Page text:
The State Ethics Commission ruled Wednesday that Columbia Mayor Steve Benjamin did not have to report a Florida trip he took with his former business partner who was later convicted on corruption charges.
During their meeting Wednesday, ethics commissioners unanimously agreed with arguments from Benjamin’s attorney that the 2010 trip was not part of the mayor’s job — but was instead related to his friendship and business dealings with disgraced ex-SC State University trustee Jonathan Pinson. A jury found Pinson guilty last month on 29 counts, including racketeering and theft of government funds.
During Pinson’s trial, federal prosecutors revealed a trip to Orlando that Pinson had taken with Mayor Benjamin in December 2010. That trip was purportedly to meet with Florida developer Richard Zahn, who was in negotiations with Pinson at the time to sell 120 acres of land to S.C. State (Zahn pleaded guilty last year to wire fraud after prosecutors said he agreed to pay kickbacks to Pinson and other S.C. State employees as part of the deal).
Ethics Commission staff began questioning the trip after it was revealed Zahn paid for the flight, a limo, dinner, and a trip to a strip club. State law requires an elected official to disclose any gifts they receive if the gift was believed to be given because of the official’s position or in hopes of seeking a contractual, business, or financial relationship with the city. Benjamin did not list the items on his Statement of Economic Interest.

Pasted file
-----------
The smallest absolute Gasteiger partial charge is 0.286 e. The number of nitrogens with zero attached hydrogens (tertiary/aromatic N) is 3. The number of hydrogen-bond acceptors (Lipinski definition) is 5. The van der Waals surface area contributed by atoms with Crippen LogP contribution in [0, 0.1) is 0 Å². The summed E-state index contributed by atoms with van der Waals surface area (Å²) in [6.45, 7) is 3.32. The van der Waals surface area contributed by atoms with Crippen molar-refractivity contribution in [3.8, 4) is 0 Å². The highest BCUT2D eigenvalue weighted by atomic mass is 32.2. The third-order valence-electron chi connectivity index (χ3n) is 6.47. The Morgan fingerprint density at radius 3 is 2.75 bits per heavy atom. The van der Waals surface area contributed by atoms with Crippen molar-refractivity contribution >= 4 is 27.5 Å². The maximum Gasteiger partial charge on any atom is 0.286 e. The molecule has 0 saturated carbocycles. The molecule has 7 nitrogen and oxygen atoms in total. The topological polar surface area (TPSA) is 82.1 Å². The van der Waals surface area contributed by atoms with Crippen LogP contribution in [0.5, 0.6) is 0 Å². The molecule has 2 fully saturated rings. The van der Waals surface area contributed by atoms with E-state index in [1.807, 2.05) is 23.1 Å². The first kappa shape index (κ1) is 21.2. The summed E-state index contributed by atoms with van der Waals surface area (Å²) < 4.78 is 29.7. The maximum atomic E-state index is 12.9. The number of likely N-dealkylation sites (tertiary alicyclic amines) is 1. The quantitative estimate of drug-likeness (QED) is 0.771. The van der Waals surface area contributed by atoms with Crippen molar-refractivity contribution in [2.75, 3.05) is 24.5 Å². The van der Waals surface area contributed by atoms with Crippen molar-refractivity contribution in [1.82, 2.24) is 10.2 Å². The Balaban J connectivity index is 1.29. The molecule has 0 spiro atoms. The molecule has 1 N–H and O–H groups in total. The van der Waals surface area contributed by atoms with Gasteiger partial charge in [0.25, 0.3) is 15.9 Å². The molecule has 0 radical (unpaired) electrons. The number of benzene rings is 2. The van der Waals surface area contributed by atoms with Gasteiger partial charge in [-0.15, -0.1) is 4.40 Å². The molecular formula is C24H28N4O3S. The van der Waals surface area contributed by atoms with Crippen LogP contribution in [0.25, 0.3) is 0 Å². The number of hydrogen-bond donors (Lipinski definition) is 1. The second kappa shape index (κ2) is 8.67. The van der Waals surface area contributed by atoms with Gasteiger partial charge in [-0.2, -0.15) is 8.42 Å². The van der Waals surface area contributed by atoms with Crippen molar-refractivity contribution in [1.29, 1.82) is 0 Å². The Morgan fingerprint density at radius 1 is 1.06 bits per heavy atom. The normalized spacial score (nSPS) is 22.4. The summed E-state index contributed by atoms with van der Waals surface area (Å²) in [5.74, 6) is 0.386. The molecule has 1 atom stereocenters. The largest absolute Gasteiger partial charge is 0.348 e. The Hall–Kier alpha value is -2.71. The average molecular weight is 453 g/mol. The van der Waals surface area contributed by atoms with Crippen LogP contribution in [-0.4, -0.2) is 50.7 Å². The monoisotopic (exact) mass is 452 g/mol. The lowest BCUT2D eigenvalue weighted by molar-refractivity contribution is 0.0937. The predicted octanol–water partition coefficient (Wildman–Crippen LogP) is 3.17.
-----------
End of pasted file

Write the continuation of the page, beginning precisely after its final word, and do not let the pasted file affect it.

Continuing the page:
Benjamin’s attorney Greg Harris argued in a letter to the commission that the mayor did not disclose the trip because Pinson had invited him along and Zahn had no pending contracts with the city. The two have worked together on several real estate projects (including the Columbia development Rivers Edge that would eventually lead to charges against Pinson) and the mayor had never met Zahn before the trip, according to Harris.
Zahn later spoke with Benjamin about future “development opportunities” in Columbia, but Ethics Commission executive director Herb Hayden said that evidence was not relevant because it came after the trip. The Columbia Housing Authority had rejected a bid from Zahn’s firm to redevelop a public housing project in the city. Hayden said the authority was a separate entity from the city, even though the authority’s board of directors is appointed by city council (Benjamin serves on the council as part of his mayoral duties).
“Our job is to enforce the law as it’s written by the Legislature, not to try to infer something from that,” Hayden told reporters after the meeting.
Benjamin was not in attendance at Wednesday’s teleconference meeting, but released a statement after the 7-0 vote. “The South Carolina Ethics Commission’s unanimous decision has concluded what I have always maintained: that I complied with the law,” he said. “I respect their decision and the rule of law. At the end of the day I’m proud of the fact that when faced with wild speculation and innuendo we stood up for the facts and, when it was over, the truth won out.”